Early retirement, any retirement for that matter, is not about sitting around doing nothing all day. Many people travel. Pete loves building things; Nords loves surfing. Both write, and I assume, read a lot too. People who achieve goals should step back and teach. You only early retire once. Now you can share your story.
People were not designed to work only. This whole concept of working like a dirty dog 30 hours a day, eight days a week is an insanity that started with the Industrial Revolution. Bringing workers to one place and pounding them into the ground was a great way to increase the return on invested capital as long as you had no conscious. The concept never really worked. What made it look like it worked was a whole lot of people were abused so a few could reap the rewards. The workers were pitied, but the wealthy industrialists were admired as world class leaders.
Such work is no longer needed as technology has given all of us the opportunity to live a comfortable life without toil. Yes, we still work, but the work is different. Dangerous jobs still exist, but are fewer in number. Only a few hours a week are enough to provide our needs. Now we have plenty of time to live, really live.
Brave New World
The people who resonate the least with me are the travelers. This is in direct opposition to what resonates with normal people. I’m just one of those funny birds who is perfectly happy on his farm and could care less if he never left the acreage. Pete is somewhere in between. He travels, but not excessively (that I am aware of). I know some people are on the road more than at home when the final work bell rings. To each their own.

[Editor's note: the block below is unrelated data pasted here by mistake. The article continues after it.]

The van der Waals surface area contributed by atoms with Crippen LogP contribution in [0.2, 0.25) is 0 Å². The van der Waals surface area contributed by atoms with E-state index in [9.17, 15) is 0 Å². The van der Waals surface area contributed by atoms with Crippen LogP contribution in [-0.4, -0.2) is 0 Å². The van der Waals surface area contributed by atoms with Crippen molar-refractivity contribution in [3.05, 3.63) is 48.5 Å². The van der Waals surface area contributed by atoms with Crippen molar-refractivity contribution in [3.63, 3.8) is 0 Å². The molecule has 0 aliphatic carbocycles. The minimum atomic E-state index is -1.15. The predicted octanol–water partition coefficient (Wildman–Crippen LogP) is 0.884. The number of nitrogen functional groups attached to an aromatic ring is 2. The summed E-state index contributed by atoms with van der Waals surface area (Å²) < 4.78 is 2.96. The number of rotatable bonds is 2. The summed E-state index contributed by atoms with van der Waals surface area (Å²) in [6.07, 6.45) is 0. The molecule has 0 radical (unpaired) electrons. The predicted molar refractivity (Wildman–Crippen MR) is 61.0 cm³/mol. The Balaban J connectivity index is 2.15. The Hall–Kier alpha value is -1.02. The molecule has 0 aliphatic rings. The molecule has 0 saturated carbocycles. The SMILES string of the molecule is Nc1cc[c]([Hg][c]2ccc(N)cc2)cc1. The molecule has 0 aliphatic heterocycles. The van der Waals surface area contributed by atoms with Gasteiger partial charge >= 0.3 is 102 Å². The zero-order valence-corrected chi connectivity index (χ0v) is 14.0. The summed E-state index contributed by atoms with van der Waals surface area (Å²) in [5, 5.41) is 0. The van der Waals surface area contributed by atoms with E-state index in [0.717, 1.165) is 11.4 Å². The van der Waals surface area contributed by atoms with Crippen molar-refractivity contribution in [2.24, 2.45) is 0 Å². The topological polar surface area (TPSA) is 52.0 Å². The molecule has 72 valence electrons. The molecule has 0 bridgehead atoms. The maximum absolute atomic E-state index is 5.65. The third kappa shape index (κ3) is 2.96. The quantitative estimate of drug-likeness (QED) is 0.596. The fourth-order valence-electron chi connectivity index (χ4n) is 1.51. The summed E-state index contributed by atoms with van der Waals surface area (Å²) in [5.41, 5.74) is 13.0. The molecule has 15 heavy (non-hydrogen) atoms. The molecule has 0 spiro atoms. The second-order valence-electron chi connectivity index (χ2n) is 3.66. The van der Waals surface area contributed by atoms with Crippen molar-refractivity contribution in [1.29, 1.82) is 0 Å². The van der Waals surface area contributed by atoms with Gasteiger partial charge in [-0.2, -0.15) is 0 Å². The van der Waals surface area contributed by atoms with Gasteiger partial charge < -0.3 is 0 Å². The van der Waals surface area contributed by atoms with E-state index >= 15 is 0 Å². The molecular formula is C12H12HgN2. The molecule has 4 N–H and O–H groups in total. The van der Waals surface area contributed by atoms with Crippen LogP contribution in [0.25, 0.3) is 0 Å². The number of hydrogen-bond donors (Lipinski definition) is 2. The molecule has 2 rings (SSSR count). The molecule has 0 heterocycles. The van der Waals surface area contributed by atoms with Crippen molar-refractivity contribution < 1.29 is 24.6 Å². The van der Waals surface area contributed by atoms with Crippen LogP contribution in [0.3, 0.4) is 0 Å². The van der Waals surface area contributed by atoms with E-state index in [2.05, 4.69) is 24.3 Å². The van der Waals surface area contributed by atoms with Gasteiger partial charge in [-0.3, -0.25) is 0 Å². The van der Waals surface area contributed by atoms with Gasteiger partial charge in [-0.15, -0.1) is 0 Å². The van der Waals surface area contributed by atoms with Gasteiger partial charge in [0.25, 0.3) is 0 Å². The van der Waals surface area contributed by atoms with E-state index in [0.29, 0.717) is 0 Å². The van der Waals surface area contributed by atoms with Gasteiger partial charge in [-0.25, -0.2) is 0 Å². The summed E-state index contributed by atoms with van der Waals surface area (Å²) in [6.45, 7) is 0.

Traveling is also hard work! Guys, if you think early retirement is all about sitting back and working the palm, forget about it. Retirement is busier than the so-called working years. All those projects and ideas come flooding out until you are up to your armpits in work. Taxes are a seasonal job. My antsy nature coupled with a seasonal job caused me to own way too many income properties in the 90s, start a farm, run a hedge fund (two actually), expand my accounting practice, and write several blogs. Jumping Judas priest people, I stated a tax office because I thought it would give me something to do a few months of the year with plenty of free time to do as I choose the remainder of the year! What I really need to do is channel Pete and Nords so I learn to sit still for more than three seconds. It’s okay to relax, retired or not.
Retirement is hard. I see it every day in my office. People are so excited for that wonderful day when they don’t have to go into work. Some people let go and sit on the couch all day. They age fast and badly. Their life expectancy is low. For many, they have no idea how much work there is to do once the boss is not around. Take it from a lifelong business owner; you are the toughest boss you will ever have. No human on Earth will push you as hard as you will.
That is why all these blogs are so important. Have you noticed how many people who have reached their retirement goals still show up at personal finance conferences and write and read these blogs? Once you learn how to reach early retirement you now need to learn how to live in retirement. To each their own. The formula for wealth and early retirement is simple; the formula for living in retirement is much harder.
The reason retirement is so much harder is because each individual views retirement differently. Wealth is defined as “I have enough.” That is mostly a mindset. Now that you have enough, What will you do? Ahhh. I get ya, buddy. I bought rentals, expanded the tax practice, ran hedge funds, raise animals, write like a Wildman.
All I can offer is this: read. Read a lot from a variety of sources. I am grateful for the readers here. Still, read all the other blogs that trip your trigger. You are not lazy. That is why you made it to retirement or are well on your way. Now you have stuff to do.
Now I am going to sit back and read a book for the rest of the day. After I finish a few things at the office.